When spammers strike your Facebook ID

Sheikh Sabiha Alam . Dhaka | Update:

When spammers strike your Facebook IDYou spend a long time on Facebook, taking pictures of yourself and your friends, uploading them, expressing your opinions, getting into arguments and making new friends.

Your Facebook ID has become a part of your life.

But, do you know that this Facebook ID of yours can be filched at any time. There are many groups, known as ‘spammers’, who can take your ID over. Sometimes they can return the ID for free ot it may cost money at times.

Such an incident happened to popular actor Siam recently. He lost his ID before the release of his latest film ‘Dohon’. He was preparing for the promotion of the film on Facebook. He got his profile back with the help of police after 25 days.

There are others including some celebrities who were targeted by the groups. Police Counter Terrorism and Transnational Crime (CTTC) additional deputy commissioner Nazmul Islam said, police had arrested at least 50 spammers in the last two years. Also, a list of more than 100 habitual spammers has been drawn up.

The CTTC authorities wrote on their Facebook wall, “It is a punishable criminal offence under digital security act to take control or try to take control over others’ Facebook profile or disable. Do not try this just to vent your personal angst or meet your ‘wild fantasy’.

When asked “who are these spammers” and “what and how are they doing it,” experts said that the groups target and stalk a particular Facebook ID. They sometimes report the ID collectively to the Facebook authorities and deactivate the ID. Sometimes they take control of the ID and threaten the owner or ask for ransom.

CCTC officials said, the spammers have made way to deactivate at least 20 IDs of people working in TV plays, films and commercials. Although they get their IDs back after showing the appropriate documents, the process is often very hectic.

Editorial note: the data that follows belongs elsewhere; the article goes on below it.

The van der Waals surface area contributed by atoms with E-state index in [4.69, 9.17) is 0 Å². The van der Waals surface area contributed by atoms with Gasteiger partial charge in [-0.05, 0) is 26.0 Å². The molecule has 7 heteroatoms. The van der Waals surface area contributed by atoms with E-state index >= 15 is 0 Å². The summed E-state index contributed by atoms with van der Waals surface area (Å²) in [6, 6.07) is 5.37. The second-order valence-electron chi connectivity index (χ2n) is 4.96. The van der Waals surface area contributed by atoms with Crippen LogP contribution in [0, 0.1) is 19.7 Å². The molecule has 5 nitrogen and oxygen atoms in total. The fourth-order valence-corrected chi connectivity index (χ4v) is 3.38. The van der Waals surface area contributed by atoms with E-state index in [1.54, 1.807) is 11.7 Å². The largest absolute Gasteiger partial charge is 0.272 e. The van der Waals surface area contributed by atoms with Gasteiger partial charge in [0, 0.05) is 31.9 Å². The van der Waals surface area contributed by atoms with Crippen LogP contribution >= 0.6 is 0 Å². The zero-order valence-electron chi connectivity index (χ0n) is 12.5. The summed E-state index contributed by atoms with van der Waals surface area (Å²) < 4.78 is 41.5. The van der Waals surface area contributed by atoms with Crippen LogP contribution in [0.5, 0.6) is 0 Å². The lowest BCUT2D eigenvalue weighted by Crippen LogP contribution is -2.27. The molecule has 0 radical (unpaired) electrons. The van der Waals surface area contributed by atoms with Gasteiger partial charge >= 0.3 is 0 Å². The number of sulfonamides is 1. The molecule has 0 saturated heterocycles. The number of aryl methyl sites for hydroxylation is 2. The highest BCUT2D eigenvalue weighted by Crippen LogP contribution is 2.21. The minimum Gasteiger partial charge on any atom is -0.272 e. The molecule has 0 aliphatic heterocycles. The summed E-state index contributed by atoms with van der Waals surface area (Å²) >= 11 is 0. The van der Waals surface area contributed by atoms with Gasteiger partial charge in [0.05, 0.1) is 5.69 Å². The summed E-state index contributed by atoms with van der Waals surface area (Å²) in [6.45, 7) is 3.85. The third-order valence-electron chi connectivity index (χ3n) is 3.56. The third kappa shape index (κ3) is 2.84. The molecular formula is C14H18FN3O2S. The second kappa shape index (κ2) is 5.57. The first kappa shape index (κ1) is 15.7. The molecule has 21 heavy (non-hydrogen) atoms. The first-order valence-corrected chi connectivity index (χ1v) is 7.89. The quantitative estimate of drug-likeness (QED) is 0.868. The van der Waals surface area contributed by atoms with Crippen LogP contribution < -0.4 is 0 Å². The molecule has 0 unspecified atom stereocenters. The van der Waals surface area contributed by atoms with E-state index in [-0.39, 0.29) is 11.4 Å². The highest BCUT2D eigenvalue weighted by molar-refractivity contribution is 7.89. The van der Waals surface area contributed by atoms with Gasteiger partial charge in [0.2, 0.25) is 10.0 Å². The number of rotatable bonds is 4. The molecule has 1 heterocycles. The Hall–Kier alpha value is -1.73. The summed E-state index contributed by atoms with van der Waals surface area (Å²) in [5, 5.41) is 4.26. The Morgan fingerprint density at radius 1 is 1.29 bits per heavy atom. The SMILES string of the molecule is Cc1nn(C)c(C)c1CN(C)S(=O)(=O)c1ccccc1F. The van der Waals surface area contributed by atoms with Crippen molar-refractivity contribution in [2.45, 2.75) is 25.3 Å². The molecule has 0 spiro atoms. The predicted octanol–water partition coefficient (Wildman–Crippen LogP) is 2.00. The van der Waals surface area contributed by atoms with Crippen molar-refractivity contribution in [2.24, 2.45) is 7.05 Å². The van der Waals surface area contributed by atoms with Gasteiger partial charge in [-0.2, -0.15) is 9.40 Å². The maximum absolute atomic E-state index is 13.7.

A spammer on condition of anonymity told Prothom Alo that at least 20 groups are active at the time of which at least five returns the IDs in exchange of money. For this, they demand from 1000 to 100,000 taka. Often partners deploy spammers to spy on each other. Students from ninth grade to university level are involved with these groups.

How spammers operate
The word ‘spammers’ came from e-mail spam. The way spam generates in one’s email, spammers also attack an ID and use abusive words in the comment section.

Some of the active groups are Don’s Team, Imperial Tribe, Gunda Gang, Leader Gang, Black Metal, Anonymous, Mafia, Dangerous Force, Toxic and so on. Some group administrators live abroad while their cohorts live in Bangladesh.

An expert said, the most powerful allegation the ‘spammers’ used to report a Facebook profile is ‘nudity’. Apart from that, another allegation is that the owner of the ID is not the real owner. Sometimes IDs may be disabled due to images or copyright dispute. When someone challenges the ID owners, they have to prove ownership of the profile.

“You may upload a picture of a mountain or sea as your profile picture. Spammers buy free website domain with a few dollars and upload same picture with the same caption with a back date,” the expert explained.

“They send the photo link to Facebook authorities and complain of plagiarism. Facebook will deactivate the ID for copyright violation.” He continues saying, “After that while one tries to log in, a message will pop up, “Recently there are some suspicious activities from your account. Complete these few steps to log in to your account.”

“Users have to be careful while using devices. It is better not to have the passwords auto-saved or click on any unknown link” said head of computer science and engineering department of Shahjalal University of Science and Technology (SUST).

*This piece originally published in Prothom Alo print edition has been rewritten in English by Farjana Liakat

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